Indonesia has executed six people convicted on drug charges, despite international pleas for them to be spared. They are the first executions to take place under new President Joko Widodo.
Indonesia on Sunday put to death five foreigners and an Indonesian woman who had all been sentenced to death on drug charges, despite calls for a stay of execution from around the world.
The foreigners came from Brazil, the Netherlands, Vietnam, Malawi and Nigeria. The executions were carried out by firing squad.
Indonesian authorities refused to heed all international requests for clemency. These included a last-minute appeal to President Joko Widodo by Brazilian President Dilma Rousseff to spare the life of her compatriot Marco Archer Cardoso Moreira.
"The enforcement of the death penalty, which is increasingly rejected by the international community, has grave consequences for the relations between our two countries," Rousseff said on Saturday local time after Moreira, 53, was executed despite her plea.
The Dutch government also made a last-minute plea for the life of its citizen, Ang Kiem Soei, 62, that was disregarded as well.
Both the Brazilian and Dutch governments recalled their ambassadors to Indonesia after the executions were carried out.
The others who died were Indonesian woman Rani Andriani, Nigerian Daniel Enemuo, Namaona Denis from Malawi, and a woman from Vietnam, Tran Thi Bich Hanh.
'Cruel and inhumane'
The European Union had earlier also urged Indonesia to halt the executions. Foreign policy chief Federica Mogerini called the plan "deeply regrettable," and described the death penalty as "a cruel and inhumane punishment that fails to act as a deterrent and represents an unacceptable denial of human dignity and integrity."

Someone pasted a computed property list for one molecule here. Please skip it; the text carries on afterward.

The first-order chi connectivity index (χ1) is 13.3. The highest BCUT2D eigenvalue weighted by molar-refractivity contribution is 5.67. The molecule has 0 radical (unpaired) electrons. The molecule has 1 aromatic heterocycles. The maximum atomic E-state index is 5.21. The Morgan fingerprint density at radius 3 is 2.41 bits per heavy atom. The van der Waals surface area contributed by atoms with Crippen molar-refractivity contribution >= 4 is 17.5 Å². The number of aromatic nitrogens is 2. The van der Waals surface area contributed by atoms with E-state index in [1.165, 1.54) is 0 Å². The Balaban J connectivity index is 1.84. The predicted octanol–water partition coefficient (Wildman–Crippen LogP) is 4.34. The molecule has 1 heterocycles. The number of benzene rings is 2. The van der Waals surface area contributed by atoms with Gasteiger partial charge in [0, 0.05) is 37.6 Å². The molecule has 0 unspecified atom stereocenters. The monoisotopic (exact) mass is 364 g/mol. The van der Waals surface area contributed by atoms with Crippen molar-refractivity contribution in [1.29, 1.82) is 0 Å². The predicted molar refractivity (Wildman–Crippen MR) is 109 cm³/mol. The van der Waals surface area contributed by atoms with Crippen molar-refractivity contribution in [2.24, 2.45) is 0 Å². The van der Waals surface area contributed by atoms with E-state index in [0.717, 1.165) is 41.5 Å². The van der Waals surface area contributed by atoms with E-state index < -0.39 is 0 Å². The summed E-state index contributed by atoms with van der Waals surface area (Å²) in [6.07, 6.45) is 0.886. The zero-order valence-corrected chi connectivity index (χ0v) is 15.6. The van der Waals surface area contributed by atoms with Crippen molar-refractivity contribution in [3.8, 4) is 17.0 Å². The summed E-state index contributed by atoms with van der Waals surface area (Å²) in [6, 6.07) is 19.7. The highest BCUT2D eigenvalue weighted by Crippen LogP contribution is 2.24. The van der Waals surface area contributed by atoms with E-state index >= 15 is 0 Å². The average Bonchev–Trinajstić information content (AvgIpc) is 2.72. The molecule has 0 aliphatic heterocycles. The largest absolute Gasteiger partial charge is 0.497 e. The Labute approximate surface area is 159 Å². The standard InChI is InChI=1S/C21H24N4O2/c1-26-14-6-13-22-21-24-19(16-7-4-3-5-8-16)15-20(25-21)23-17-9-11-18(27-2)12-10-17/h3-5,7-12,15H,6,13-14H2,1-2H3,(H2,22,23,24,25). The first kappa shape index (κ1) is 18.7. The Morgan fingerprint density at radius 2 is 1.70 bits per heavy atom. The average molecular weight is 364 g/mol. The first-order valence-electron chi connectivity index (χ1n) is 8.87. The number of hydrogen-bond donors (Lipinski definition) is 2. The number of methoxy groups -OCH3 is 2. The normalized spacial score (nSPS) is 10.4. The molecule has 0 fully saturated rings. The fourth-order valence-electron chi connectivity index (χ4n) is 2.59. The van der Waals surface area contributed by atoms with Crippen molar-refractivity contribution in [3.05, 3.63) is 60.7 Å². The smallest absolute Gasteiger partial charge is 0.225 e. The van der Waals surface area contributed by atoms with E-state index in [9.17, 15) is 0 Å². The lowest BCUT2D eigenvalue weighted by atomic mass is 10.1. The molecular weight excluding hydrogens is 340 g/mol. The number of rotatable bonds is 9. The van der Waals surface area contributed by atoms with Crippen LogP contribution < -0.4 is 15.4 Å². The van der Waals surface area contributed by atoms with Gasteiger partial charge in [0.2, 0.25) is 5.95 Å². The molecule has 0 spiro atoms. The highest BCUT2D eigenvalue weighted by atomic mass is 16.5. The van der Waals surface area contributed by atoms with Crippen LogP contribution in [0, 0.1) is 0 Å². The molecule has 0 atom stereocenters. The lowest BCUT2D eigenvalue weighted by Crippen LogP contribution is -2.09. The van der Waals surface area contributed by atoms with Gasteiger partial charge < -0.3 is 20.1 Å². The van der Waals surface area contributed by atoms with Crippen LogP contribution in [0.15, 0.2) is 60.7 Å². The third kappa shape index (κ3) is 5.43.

Amnesty International's research director for Southeast Asia and the Pacific, Rupert Abbott, said the executions were "a seriously regressive move," and called on Jakarta to halt plans for future ones. Indonesian authorities say 20 are planned for this year.
Indonesia, which has strict drug laws, ceased executing people in 2008, but began again in 2013, though 2014 saw no one put to death.
Widodo, who took office in October, has disappointed activists by his strong support for capital punishment despite promises to improve the human rights situation in his country. Last month, he rejected appeals for clemency from all those executed on Sunday.
His tough stance has raised concern about other foreigners facing a death sentence, including two Australians who were part of a group, dubbed the "Bali Nine," that tried to smuggle heroin out of Indonesia in 2005.
One of them, Myuran Sukumaran, also had his clemency appeal rejected last month, but his accomplice Andrew Chan is still waiting for the outcome of his.
tj/bw AFP, AP, Reuters, dpa)